A brace of swans is swimming along the edge of Pavlov Bay when we enter it. Passengers from a high end cruise ship in a bright orange kayak flush the swans to flight. The birds fly over our boat and then circle the bay, apparently looking for a place to land away from tourists and us. My friend slowly drives his boat out of Pavlov and heads back to Tenakee Inlet, where the other night we saw whales.


This morning Aki watched me board the MV LeConte for Tenakee Hot Springs. I thought about taking her but she would have howled during the entire voyage. It was hot and sunny as so many of our mornings have been this summer. Many of the other passengers were Tlingits returning home to Angoon. This was the first ferry to reach their village since the ferry strike ended. Many of the villagers were loaded down with things purchased in Juneau. Two large panel trucks full of inventory for the village store were parked on the LeConte’s car deck.

They had placed more boxes full of food, supplies and toilet paper on the luggage cart that is driven off and on the LeConte at each stop. Toward the end of the strike the Tenakee was out of beer and toilet paper as well as other staples. Angoon was probably in the same boat.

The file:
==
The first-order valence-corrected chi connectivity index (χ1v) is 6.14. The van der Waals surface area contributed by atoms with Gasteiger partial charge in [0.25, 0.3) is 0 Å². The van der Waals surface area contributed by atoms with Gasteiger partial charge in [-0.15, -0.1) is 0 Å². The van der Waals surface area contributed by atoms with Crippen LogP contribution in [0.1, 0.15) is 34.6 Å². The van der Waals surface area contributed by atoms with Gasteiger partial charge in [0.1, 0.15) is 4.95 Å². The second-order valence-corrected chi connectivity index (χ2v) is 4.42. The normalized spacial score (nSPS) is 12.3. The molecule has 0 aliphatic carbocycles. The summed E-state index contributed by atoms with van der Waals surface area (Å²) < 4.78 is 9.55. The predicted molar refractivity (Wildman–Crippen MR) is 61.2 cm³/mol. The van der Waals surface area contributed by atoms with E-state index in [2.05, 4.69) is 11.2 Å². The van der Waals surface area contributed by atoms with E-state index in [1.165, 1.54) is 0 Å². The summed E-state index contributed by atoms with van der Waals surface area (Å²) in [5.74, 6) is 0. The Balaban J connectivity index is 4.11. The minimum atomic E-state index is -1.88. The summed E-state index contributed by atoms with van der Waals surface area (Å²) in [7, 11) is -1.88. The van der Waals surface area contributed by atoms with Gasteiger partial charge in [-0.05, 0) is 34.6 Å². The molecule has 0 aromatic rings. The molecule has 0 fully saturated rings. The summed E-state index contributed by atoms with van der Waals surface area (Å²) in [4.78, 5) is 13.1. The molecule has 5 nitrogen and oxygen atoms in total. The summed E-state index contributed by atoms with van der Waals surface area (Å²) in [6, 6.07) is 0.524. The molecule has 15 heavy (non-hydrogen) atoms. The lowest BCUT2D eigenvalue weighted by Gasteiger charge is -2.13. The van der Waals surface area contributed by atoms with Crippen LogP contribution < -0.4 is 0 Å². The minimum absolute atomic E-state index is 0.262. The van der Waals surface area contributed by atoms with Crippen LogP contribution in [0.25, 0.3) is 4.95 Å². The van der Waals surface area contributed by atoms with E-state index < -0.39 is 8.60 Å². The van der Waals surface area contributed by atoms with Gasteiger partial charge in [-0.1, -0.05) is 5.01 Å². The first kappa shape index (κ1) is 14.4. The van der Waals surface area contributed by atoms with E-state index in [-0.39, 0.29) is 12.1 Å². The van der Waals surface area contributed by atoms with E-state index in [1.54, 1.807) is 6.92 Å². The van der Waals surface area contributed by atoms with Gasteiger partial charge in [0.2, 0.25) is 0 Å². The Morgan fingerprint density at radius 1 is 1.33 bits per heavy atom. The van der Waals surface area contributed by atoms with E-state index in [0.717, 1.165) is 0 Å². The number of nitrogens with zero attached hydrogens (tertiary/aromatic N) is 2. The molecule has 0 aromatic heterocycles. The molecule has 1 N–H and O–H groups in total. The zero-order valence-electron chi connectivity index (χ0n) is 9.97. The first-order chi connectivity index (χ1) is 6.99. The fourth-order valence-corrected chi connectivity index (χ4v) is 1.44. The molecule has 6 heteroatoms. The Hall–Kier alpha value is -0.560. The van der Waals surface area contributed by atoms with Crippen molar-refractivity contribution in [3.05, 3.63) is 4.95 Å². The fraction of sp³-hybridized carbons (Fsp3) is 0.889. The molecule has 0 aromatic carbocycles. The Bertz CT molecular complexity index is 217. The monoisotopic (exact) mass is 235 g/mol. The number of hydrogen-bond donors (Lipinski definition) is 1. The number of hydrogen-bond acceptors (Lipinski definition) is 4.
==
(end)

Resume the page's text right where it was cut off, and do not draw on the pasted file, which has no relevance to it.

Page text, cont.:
Bear Fortress

Aki is in Sitka. She and I flew here from Juneau yesterday. It was over 80 degrees when we left Juneau and 65 here. The little dog had two firsts today—tasting salmon berries and sniffing brown bear poop. On her home trails in Juneau, she has intimidated black bears. That won’t fly with these Sitka brown bears. Rather than standing tall and yelling, which works with black bears, the only way to survive a brown bear attack is to play dead.

Before the hike, I visited the Fortress of the Bears. Aki stayed in the car. The fortress founder has filled the scoured out mixing tanks of a defunct pulp mill with orphaned black and brown bears. Except for a clownish black bear, the critters in the fortress have retained their natural dignity. From a safe view point above the tanks, you can watch the bears feed and wrestle with driftwood logs. Ravens and eagles skulk in the trees that line the tank enclosures. I enjoy the views but was thankful not to share them with the little poodle-mix.

Kettle Valley Trail

It’s 31 degrees centigrade. I am riding a mountain bike up the Kettle Valley Trail. But for a washout I would have missed seeing a family of geese tucked against the opposite shore of the river. There are fluffy chicks hanging closely to their mom.